Time Out
: His dictatorship is ultimately undone by the same type of images that were used to sell soda.
Gael García Bernal:
Exactly! This colorful, fun “No” campaign comes along and becomes this thing that quickly gets picked up by the people. It’s such a singular situation. So many films I’ve seen about the Pinochet era have focused on how brutal it was to live through his reign. This may be one of the only films that examines how people managed to get out from his under his thumb. It was a major populist victory, all without shedding a single drop of blood.

Time Out: Your character, René, is a composite of two real admen, right?
Gael García Bernal:
Yeah, their names were Eugenio Garcia and Jose Manuel Salcedo—they were in charge of a lot of the creative decisions behind the campaign, as well as many of the basic operational aspects. They’re both in the film too, playing people working on the “Yes” side of things, which is a good indication of how Pablo’s mind works. [Laughs] They told me a lot about what happened behind the scenes, obviously, but what I really found fascinating were their reactions to how the referendum turned out. One of them, I can’t remember which, went back to work and met with clients a few days after the vote was over. In the middle of a pitch to a popcorn company or something, he just said, “Fuck it.” He walked out of the meeting, got in his car and drove for seven hours. When he came back, he sold everything he had.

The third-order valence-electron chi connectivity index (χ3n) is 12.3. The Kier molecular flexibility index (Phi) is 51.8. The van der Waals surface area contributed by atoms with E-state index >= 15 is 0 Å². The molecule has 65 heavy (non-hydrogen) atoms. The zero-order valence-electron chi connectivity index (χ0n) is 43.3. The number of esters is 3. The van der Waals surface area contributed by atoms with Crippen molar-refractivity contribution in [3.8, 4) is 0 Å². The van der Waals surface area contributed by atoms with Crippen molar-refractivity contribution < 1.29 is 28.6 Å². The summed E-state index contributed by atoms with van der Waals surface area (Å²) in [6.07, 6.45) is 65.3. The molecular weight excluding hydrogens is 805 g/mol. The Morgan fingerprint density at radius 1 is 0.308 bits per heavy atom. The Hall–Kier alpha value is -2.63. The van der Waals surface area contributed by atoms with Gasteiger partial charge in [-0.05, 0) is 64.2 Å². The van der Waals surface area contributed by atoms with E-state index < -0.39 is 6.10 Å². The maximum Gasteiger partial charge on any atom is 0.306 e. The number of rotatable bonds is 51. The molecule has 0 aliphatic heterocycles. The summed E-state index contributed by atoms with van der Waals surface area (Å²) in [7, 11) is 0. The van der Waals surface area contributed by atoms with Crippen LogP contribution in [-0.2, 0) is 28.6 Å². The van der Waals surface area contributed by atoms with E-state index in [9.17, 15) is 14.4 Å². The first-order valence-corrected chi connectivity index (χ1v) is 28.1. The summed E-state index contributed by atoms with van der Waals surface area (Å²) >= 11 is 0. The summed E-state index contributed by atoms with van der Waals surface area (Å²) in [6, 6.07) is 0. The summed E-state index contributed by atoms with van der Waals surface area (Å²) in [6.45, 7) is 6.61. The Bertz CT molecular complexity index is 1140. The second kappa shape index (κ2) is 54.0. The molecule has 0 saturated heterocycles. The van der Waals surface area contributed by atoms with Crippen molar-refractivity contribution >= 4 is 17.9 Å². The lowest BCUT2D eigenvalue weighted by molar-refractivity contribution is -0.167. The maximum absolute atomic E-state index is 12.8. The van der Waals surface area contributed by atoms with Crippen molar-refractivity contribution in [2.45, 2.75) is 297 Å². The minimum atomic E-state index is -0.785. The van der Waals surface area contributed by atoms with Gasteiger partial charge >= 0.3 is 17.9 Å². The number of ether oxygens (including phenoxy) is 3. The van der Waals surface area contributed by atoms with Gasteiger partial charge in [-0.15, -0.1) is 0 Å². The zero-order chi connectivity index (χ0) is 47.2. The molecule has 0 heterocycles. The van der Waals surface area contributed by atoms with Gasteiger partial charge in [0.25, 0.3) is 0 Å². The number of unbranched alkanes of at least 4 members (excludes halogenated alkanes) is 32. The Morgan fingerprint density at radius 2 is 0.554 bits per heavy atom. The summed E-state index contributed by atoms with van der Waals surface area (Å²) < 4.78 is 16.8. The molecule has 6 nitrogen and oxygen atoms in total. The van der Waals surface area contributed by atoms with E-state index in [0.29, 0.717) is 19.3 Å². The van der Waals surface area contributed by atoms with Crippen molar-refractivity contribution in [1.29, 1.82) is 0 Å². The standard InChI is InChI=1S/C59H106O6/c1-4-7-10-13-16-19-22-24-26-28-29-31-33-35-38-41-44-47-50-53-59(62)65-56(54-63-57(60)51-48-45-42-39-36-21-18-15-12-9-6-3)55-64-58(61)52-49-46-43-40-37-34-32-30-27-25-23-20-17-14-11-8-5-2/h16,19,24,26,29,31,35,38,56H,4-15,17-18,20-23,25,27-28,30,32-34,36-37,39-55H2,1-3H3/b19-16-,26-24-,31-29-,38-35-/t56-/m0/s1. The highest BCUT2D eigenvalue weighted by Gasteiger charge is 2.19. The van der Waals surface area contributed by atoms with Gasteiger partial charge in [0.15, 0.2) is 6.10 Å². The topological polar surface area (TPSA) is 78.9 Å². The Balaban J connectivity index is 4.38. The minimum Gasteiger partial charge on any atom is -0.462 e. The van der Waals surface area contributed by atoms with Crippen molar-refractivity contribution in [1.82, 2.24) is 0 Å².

Time Out: Which is not what happens to No’s protagonist.
Gael García Bernal:
No, we wanted to leave it more open-ended. But we really don’t know what happens to René after the credits roll, do we? [Smiles]

Time Out: You’ve continued to do a lot of smaller, more personal projects in Mexico and South America, in between larger projects in America and Europe. Is it important to you, personally and artistically, to support Latin American cinema as much as possible?
Gael García Bernal: